4 Data Security Essentials You Need to Know

We talk a lot about data security. We do it partly because it’s a top compliance priority for companies. But we also want to make sure we inform professionals like you about legal updates and trends, because that’s what we do and we should all be a little literate in the essential things in life. Data security is one of those essentials.

  1. What is Data Security?

Data security, also known as cybersecurity, means “measures taken to protect a computer or computer system (as on the Internet) against unauthorized access or attack.” Password protecting our laptops and work phones are examples of data security. People and businesses do this on a larger scale to protect sensitive personal and business information from being leaked.

  1. What’s the Difference Between a Cyberattack and Data Breach?

A cyberattack is intentional, unauthorized access. “Sophisticated cyber actors and nation-states exploit vulnerabilities to steal information and money and are developing capabilities to disrupt, destroy, or threaten the delivery of essential services,” according to the Department of Homeland Security. It sounds scary because it is. The ‘Internet of Things’ cyberattack shut down parts of the internet (imagine if all the highways in California shut down at the same time) while technology company Yahoo had 500 million accounts stolen. Both were intentional.

In contrast, a data breach is unauthorized access of protected data, regardless of someone’s intent. For example, an employee who uses an unsecured home computer to access confidential company information, a form of shadow IT, can cause a data breach. Some call this insider negligence, which the Ponemon Institute found was the leading cause of data loss and theft in 2015. Phishing scams, spoof emails that trick people in granting system access to strangers, “has continued to trend upward” according to the Verizon 2016 Data Breach Investigations Report.

The important thing to understand is that an honest mistake can be just as serious as a cyberattack because both leak sensitive data to people who shouldn’t have it.

  1. Which Laws Govern Data Security?

A lot of laws govern data security, and the laws that apply to you depend on where your company is located, its industry, and what kind of data it handles.

Almost all states and most industries have their own data security laws. For example, if you’re a financial institution in New York, you must abide by the federal Gramm-Leach-Bliley Act and soon abide by the state’s cybersecurity regulation. Internationally, the EU Privacy Shield and the General Data Protection Regulation (GDPR), loom large for global businesses in their aims to protect EU citizen data.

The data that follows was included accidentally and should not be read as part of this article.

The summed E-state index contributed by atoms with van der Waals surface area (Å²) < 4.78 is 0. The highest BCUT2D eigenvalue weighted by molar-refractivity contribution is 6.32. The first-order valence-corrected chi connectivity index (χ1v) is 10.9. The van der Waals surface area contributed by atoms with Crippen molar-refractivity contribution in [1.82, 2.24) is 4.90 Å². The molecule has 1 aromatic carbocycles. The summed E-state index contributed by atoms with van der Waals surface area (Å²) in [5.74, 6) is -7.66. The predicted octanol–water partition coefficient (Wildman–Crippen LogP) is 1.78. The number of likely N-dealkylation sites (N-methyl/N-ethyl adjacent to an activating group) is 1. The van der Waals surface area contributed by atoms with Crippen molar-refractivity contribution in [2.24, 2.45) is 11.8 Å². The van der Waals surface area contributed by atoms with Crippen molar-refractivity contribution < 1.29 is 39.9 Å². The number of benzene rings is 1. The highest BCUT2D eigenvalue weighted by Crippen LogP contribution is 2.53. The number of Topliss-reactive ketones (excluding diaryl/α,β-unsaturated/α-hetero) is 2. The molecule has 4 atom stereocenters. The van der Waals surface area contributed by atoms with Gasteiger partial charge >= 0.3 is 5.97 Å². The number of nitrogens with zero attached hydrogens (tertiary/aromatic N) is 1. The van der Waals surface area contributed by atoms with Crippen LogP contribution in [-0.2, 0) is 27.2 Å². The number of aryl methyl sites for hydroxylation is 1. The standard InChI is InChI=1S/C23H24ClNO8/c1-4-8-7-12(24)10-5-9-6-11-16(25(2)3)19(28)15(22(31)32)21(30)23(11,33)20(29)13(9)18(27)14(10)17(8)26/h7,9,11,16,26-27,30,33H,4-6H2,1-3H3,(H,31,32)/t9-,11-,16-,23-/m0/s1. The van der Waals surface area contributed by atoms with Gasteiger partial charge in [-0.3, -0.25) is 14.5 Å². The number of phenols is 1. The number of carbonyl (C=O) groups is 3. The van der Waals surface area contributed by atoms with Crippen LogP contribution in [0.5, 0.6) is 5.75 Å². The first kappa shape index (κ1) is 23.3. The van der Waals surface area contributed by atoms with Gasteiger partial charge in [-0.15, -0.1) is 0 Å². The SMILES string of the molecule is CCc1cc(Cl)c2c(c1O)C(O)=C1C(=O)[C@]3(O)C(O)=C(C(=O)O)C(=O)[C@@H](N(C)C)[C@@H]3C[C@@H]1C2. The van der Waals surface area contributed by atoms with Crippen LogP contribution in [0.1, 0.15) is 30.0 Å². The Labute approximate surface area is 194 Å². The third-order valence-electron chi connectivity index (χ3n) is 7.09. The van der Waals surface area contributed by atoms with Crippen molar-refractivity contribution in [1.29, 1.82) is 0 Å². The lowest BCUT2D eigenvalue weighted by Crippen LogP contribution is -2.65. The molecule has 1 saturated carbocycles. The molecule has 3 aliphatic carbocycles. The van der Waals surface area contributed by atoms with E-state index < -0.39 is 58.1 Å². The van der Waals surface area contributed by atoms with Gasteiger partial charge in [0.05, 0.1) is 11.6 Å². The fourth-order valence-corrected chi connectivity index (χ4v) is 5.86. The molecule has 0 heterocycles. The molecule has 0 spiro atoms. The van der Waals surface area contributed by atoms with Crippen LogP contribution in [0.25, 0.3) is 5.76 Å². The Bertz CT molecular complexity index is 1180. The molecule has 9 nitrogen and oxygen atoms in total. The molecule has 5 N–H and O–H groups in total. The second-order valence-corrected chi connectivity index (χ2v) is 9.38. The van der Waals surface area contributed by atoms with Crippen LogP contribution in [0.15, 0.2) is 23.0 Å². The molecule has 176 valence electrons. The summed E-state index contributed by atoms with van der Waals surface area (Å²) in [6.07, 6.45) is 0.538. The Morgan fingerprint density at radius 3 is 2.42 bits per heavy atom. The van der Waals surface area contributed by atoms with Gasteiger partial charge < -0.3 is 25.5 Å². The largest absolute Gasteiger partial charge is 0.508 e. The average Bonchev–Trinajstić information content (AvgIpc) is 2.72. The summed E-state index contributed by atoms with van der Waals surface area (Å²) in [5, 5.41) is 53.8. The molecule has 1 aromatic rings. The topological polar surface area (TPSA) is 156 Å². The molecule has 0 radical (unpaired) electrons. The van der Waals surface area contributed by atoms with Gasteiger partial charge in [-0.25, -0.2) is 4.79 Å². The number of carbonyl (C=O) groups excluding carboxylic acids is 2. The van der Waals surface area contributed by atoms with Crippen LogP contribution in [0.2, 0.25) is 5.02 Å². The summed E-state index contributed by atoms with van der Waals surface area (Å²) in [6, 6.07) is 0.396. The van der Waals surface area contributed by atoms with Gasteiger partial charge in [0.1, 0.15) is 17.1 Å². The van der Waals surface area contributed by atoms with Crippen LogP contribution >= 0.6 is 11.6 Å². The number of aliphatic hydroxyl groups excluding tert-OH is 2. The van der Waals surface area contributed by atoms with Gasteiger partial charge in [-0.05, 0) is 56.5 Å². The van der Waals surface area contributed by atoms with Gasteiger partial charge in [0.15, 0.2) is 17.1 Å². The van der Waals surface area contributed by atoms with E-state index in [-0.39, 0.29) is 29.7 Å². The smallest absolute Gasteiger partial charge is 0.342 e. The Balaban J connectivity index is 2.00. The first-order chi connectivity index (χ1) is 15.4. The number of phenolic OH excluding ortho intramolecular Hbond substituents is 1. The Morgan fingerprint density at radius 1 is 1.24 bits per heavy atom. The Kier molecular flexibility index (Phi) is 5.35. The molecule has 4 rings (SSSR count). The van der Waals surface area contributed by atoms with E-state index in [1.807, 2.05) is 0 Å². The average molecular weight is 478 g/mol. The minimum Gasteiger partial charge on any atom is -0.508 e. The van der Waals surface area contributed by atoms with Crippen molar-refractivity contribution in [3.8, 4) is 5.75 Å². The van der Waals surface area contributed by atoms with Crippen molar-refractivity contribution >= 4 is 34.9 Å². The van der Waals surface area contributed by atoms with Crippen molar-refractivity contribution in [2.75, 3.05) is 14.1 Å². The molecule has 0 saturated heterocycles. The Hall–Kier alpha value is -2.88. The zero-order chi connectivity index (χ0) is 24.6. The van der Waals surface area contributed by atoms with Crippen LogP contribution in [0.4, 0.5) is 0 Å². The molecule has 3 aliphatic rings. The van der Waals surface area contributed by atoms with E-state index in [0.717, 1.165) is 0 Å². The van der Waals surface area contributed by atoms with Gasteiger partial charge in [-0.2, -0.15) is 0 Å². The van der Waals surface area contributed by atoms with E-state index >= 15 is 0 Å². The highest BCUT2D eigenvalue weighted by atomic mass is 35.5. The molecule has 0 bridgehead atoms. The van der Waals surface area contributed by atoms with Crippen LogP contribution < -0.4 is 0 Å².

All companies have to ensure they’re being honest about how well they protect data –the Federal Trade Commission has busted businesses for “unfair practices” under federal law after failing to protect data. Given this confusing patchwork, it’s best to focus on best practices that you can employ.

  1. What’s My Responsibility?

To be vigilant. Our actions are no longer singular; they impact our employers, customers, and each other. Being vigilant means educating ourselves, such as understanding the latest cybersecurity risks and actually reading our employer’s cybersecurity policy. It also means doing our part to protect someone else’s private information. For more information, you can read our white paper on what makes effective data security training.

LawRoom (powered by EverFi) delivers online compliance courses to help your business meet compliance requirements both dynamically and scalably. In addition to our award-winning online courses, LawRoom delivers a robust, cloud-based learning management system to help you easily deploy and track our growing library of ethics, anti-harassment, data security and employee conduct courses.

Tom Davidson

Why an Entrepreneurial Mindset Matters: The Power of Teaching Innovation and Entrepreneurial Thinking

In 2012, President Obama declared that November is National Entrepreneurship Month, “a time when we celebrate the remarkable and everyday success of our entrepreneurs and innovators, and we reaffirm our commitment to ensuring our economy remains the engine and the envy of the world.”

This month’s celebration goes beyond those individuals who have started successful companies. It extends to those who embrace the entrepreneurial mindset that helps even the most established companies grow and thrive. A recent Accenture study revealed that more than 90% of executives believe long-term success of their organization’s strategy depends on their ability to develop new ideas. Simultaneously, one in three employers say they are looking for entrepreneurial experience, underscoring the need for youth who are equipped to recognize opportunity, take initiative, and innovate in the face of challenges. However, a survey conducted by EverFi found that fewer than half of students feel prepared to identify a business opportunity or recognize the characteristics that make an entrepreneur.

Historically, entrepreneurship has been thought of as a cut-and-dried skill that a person has or doesn’t have. But EverFi and the Network for Teaching Entrepreneurship (NFTE) believe that teaching an entrepreneurial mindset is possible.

Power of Teaching Innovation in Schools